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Carvalhos Masonry, LLC v. S and L Variety Contractors, LLC

Court of Appeals of Connecticut

March 13, 2018

CARVALHOS MASONRY, LLC
v.
S AND L VARIETY CONTRACTORS, LLC

          Argued December 7, 2017

         Procedural History

         Action to recover damages for breach of contract, and for other relief, brought to the Superior Court in the judicial district of Waterbury and tried to the court, Hon. Barbara J. Sheedy, judge trial referee; judgment for the plaintiff, from which the defendant appealed to this court. Reversed; new trial.

          William J. Ward, for the appellant (defendant).

          Nicole D. Dorman, for the appellee (plaintiff).

          Sheldon, Keller and Eveleigh, Js.

          OPINION

          SHELDON, J.

         In this action stemming from a construction contract, the defendant, S&L Variety Contractors, LLC, appeals from the judgment of the trial court rendered after a bench trial in favor of the plaintiff, Carvalhos Masonry, LLC. The defendant claims that the trial court should have disqualified itself from deciding the issues of liability and damages when it sent a correspondence to both parties, after the trial but before it rendered its decision, suggesting that they stipulate to a judgment for a specific dollar amount, the exact amount that the court ultimately awarded to the plaintiff. We agree with the defendant and, accordingly, reverse the judgment of the trial court and remand the case for a new trial.[1]

         The following procedural history is relevant to our consideration of this appeal. The plaintiff commenced this action by service of the writ of summons and complaint on January 6, 2014. The plaintiff alleged that the defendant breached a contract in failing to pay for materials and services rendered in connection with the installation of a cinder block structure at 199 Laze Lane in Southington. The defendant denied the plaintiff's allegations and asserted four special defenses, which the plaintiff denied.

         This case was tried to the court on April 19, 2016. On April 28, 2016, the plaintiff filed a motion for leave to amend its complaint to conform to the proof submitted at trial. The plaintiff sought to amend two of the five paragraphs of its complaint. In paragraph 4 of its original complaint, the plaintiff alleged: ‘‘Plaintiff fully performed its obligations under its agreement with the defendant.'' It sought to amend that paragraph to allege: ‘‘Plaintiff performed the work which was completed in July, 2012.'' The plaintiff also sought to amend paragraph 5 of its original complaint, which alleged that the defendant failed to ‘‘fully pay for the materials and services rendered'' in the amount of ‘‘$41, 960.71.'' It sought to amend that paragraph to allege that the defendant failed to ‘‘fully pay the balance due for the materials and services rendered'' in the amount of ‘‘$35, 005.'' The defendant objected to the plaintiff's motion for leave to amend its complaint on the ground that the proposed amendments did not, in fact, conform to the evidence adduced at trial. On May 16, 2016, the court sustained the defendant's objection. The parties filed posttrial briefs on May 19, 2016.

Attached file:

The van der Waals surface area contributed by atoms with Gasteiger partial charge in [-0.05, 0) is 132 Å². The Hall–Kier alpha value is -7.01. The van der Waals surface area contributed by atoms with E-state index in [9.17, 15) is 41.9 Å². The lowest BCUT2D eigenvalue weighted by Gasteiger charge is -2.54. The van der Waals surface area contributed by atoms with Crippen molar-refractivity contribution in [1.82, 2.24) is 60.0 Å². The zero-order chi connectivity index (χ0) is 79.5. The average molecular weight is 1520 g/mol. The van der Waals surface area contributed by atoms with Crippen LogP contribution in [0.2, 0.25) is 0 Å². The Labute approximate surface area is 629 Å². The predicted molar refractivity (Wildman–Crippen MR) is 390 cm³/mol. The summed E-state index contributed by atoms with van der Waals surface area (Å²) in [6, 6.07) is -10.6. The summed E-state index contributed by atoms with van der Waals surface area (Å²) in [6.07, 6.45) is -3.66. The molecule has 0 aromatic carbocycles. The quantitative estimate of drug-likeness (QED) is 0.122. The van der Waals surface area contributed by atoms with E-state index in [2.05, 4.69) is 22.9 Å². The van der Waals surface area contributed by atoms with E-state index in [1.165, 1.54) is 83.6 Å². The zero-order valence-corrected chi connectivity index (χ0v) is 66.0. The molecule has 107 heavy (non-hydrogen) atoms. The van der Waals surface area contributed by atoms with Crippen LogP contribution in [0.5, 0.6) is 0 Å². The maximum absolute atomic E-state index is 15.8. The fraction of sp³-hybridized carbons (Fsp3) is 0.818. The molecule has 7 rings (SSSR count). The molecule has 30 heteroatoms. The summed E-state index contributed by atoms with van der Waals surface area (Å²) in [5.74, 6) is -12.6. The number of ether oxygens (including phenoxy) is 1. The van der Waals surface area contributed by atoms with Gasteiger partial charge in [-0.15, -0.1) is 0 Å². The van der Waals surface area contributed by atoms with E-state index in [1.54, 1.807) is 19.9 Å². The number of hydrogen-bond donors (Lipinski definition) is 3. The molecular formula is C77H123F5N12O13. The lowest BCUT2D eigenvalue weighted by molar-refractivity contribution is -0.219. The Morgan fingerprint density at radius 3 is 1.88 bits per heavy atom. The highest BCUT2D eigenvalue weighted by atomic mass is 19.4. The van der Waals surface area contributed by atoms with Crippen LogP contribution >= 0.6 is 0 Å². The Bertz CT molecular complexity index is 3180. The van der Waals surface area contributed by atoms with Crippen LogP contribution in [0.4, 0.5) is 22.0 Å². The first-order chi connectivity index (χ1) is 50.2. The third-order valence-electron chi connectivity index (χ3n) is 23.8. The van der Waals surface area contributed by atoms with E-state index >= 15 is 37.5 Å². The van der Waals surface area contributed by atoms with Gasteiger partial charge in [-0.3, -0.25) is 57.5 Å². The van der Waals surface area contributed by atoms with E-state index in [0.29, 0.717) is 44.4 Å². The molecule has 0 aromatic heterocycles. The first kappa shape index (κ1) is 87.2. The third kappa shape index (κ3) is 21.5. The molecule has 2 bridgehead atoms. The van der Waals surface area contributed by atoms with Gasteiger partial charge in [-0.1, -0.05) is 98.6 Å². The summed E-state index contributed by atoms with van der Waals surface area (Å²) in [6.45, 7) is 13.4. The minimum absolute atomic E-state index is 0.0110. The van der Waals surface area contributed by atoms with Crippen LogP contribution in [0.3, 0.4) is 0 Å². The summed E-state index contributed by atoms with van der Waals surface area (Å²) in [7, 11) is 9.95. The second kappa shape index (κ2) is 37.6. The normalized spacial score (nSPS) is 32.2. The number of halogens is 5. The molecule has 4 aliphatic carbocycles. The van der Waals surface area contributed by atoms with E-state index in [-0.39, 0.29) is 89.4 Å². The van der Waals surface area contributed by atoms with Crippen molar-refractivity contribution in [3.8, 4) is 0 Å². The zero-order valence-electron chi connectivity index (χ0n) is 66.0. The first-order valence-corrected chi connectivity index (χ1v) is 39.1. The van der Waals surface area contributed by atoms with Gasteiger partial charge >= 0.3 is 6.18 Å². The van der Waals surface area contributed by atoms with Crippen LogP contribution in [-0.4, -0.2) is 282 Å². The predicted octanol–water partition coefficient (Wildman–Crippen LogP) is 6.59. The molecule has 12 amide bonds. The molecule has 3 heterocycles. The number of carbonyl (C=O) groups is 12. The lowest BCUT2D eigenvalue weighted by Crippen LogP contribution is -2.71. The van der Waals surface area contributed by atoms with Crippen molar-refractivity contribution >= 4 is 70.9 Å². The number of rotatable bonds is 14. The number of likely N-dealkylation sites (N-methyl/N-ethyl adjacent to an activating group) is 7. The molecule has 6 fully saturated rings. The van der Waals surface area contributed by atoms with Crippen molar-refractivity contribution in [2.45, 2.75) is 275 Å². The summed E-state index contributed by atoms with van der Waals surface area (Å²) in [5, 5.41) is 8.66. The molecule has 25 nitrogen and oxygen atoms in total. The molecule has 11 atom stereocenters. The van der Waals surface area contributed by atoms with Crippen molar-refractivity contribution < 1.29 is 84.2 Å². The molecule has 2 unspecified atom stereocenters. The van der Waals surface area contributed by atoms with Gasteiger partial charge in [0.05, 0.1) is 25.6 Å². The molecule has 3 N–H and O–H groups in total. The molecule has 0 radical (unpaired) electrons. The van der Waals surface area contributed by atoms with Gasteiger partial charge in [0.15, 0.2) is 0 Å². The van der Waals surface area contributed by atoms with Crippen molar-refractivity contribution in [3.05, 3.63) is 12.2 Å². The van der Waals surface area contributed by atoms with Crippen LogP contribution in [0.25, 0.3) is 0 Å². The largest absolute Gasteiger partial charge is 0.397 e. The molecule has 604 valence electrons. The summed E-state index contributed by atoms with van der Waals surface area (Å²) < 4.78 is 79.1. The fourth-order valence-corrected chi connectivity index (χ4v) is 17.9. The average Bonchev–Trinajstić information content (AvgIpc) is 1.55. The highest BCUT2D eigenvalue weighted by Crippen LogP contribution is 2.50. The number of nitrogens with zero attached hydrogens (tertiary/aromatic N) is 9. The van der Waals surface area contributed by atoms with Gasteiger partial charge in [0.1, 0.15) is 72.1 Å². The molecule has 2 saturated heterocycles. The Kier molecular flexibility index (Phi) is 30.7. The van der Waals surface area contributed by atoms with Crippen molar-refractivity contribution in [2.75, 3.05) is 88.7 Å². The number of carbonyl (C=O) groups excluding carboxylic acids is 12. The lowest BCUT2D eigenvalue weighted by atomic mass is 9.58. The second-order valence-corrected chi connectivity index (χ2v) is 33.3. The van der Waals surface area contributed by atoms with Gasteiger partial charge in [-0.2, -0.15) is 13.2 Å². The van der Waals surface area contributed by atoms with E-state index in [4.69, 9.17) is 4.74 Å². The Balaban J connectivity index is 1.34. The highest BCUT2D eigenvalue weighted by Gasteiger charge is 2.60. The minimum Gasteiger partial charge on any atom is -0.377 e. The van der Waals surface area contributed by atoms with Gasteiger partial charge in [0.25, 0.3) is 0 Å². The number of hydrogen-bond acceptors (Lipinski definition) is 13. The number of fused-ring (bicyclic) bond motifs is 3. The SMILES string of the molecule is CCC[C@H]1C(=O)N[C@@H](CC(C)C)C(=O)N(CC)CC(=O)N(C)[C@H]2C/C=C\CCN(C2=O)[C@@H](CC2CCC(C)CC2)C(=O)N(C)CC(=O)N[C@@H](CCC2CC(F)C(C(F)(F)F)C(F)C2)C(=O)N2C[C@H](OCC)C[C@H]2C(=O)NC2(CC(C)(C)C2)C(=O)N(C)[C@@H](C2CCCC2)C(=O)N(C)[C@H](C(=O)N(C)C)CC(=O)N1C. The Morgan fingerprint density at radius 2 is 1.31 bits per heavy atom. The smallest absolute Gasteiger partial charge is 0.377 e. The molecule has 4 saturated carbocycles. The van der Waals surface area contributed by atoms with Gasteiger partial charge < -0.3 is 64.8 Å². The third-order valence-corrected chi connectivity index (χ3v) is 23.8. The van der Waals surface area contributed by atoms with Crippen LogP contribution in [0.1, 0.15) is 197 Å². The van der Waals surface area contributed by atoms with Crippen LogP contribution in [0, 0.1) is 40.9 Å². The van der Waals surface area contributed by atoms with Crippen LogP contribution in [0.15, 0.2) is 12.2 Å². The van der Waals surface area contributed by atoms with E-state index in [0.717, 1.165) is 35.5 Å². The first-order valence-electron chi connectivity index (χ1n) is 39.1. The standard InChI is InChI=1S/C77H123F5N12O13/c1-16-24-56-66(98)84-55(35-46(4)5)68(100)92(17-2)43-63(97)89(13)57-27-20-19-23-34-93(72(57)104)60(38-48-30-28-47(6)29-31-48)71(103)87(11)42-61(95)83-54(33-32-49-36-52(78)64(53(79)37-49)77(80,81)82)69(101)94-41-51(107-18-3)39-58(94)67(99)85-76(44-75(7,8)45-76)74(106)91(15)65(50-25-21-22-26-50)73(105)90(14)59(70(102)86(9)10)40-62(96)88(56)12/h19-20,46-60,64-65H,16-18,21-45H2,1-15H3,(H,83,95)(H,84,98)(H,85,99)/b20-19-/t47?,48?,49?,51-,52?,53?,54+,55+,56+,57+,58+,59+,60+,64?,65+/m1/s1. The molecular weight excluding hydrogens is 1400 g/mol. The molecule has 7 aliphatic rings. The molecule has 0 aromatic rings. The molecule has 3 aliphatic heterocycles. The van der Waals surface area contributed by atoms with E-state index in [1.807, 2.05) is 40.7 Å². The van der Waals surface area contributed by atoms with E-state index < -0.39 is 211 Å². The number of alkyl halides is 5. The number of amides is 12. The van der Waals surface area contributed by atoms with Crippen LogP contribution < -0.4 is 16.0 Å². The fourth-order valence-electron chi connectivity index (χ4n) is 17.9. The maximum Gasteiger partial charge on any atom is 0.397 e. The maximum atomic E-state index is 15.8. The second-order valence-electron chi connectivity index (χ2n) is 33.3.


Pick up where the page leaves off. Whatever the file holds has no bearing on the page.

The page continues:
On July 21, 2016, the court faxed a letter to both parties, which stated: ‘‘I've taken a ‘second look' at [the plaintiff's] motion for leave to amend complaint dated 4/27/16 and denied by me on 5/16/16. That second look came as I was writing a memorandum of decision.

         ‘‘It occurs to me the parties ought to revisit [the plaintiff's] suggestion [that] the matter be resolved for the sum referenced in paragraph 5 of that 4/27/16 proposed amended complaint. If the parties are agreed on the sum referenced therein, I will enter judgment in that amount. This assumes of course none of the ‘relief' ([in paragraphs] 1-5) would be granted.''[2] The court ordered the parties to respond to its inquiry by July 26, 2016. On July 25, 2016, the plaintiff responded to the court that it would agree to the court's suggested settlement amount, $35, 005. After the defendant's attorney secured a one week extension to respond to the court's inquiry because he was on vacation, the defendant, on August 1, 2016, declined to stipulate to the judgment proposed by the court. Eight days later, on August 9, 2016, the court issued a written memorandum of decision in which it rendered judgment in favor of the plaintiff in the amount of $35, 005. This appeal followed.

         The defendant claims on appeal that the court should have disqualified itself from deciding the issues of liability and damages following its failed attempt to convince the parties to stipulate to judgment in the amount of $35, 005. We agree.

         ‘‘When . . . a judge engages in [discussions] looking to the settlement of a case . . . in which he will be called upon to decide the issues of liability and damages . . . [i]t is . . . impossible to avoid questions as to whether the judge can disregard . . . matters disclosed in the conference . . . and whether a preliminary judgment, formed at the conference and predicated on unsubstantiated claims of proof, may have some subtle influence on a final judgment after a full hearing. . . . It is inevitable that the basis is laid for suspicion, no matter how unfounded or unjustified it may be, and that failure to concur in what the judge ...


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